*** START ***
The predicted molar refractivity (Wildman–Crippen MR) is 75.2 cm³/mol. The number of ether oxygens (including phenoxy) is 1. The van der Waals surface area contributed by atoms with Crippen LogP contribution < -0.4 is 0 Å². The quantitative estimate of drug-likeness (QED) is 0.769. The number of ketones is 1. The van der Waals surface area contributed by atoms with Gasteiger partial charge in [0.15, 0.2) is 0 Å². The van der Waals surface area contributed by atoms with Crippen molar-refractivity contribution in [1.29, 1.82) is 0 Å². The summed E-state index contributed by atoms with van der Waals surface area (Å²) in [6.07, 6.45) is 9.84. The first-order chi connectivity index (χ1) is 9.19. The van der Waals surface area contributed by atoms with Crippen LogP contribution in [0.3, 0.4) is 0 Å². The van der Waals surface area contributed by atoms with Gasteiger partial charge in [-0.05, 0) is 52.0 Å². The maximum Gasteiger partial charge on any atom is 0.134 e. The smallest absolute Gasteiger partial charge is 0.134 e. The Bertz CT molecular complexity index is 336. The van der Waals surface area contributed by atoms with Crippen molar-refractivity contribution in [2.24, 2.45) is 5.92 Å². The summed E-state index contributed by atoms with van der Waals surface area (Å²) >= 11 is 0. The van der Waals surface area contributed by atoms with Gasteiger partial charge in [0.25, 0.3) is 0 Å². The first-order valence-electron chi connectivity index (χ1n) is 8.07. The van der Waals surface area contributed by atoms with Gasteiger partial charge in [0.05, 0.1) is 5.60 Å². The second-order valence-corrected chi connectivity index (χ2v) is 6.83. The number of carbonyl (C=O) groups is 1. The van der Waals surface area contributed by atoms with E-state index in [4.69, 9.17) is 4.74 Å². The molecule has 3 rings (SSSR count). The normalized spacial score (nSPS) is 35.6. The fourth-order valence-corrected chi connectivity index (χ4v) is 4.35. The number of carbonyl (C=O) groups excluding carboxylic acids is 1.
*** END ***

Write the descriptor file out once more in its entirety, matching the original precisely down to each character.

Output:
The predicted molar refractivity (Wildman–Crippen MR) is 75.2 cm³/mol. The number of ether oxygens (including phenoxy) is 1. The van der Waals surface area contributed by atoms with Crippen LogP contribution < -0.4 is 0 Å². The quantitative estimate of drug-likeness (QED) is 0.769. The number of ketones is 1. The van der Waals surface area contributed by atoms with Gasteiger partial charge in [0.15, 0.2) is 0 Å². The van der Waals surface area contributed by atoms with Crippen molar-refractivity contribution in [1.29, 1.82) is 0 Å². The summed E-state index contributed by atoms with van der Waals surface area (Å²) in [6.07, 6.45) is 9.84. The first-order chi connectivity index (χ1) is 9.19. The van der Waals surface area contributed by atoms with Crippen LogP contribution in [0.3, 0.4) is 0 Å². The van der Waals surface area contributed by atoms with Gasteiger partial charge in [-0.05, 0) is 52.0 Å². The maximum Gasteiger partial charge on any atom is 0.134 e. The smallest absolute Gasteiger partial charge is 0.134 e. The Bertz CT molecular complexity index is 336. The van der Waals surface area contributed by atoms with Crippen molar-refractivity contribution in [2.24, 2.45) is 5.92 Å². The summed E-state index contributed by atoms with van der Waals surface area (Å²) >= 11 is 0. The van der Waals surface area contributed by atoms with Gasteiger partial charge in [0.25, 0.3) is 0 Å². The first-order valence-electron chi connectivity index (χ1n) is 8.07. The van der Waals surface area contributed by atoms with Gasteiger partial charge in [0.05, 0.1) is 5.60 Å². The second-order valence-corrected chi connectivity index (χ2v) is 6.83. The number of carbonyl (C=O) groups is 1. The van der Waals surface area contributed by atoms with E-state index in [4.69, 9.17) is 4.74 Å². The molecule has 3 rings (SSSR count). The normalized spacial score (nSPS) is 35.6. The fourth-order valence-corrected chi connectivity index (χ4v) is 4.35. The number of carbonyl (C=O) groups excluding carboxylic acids is 1.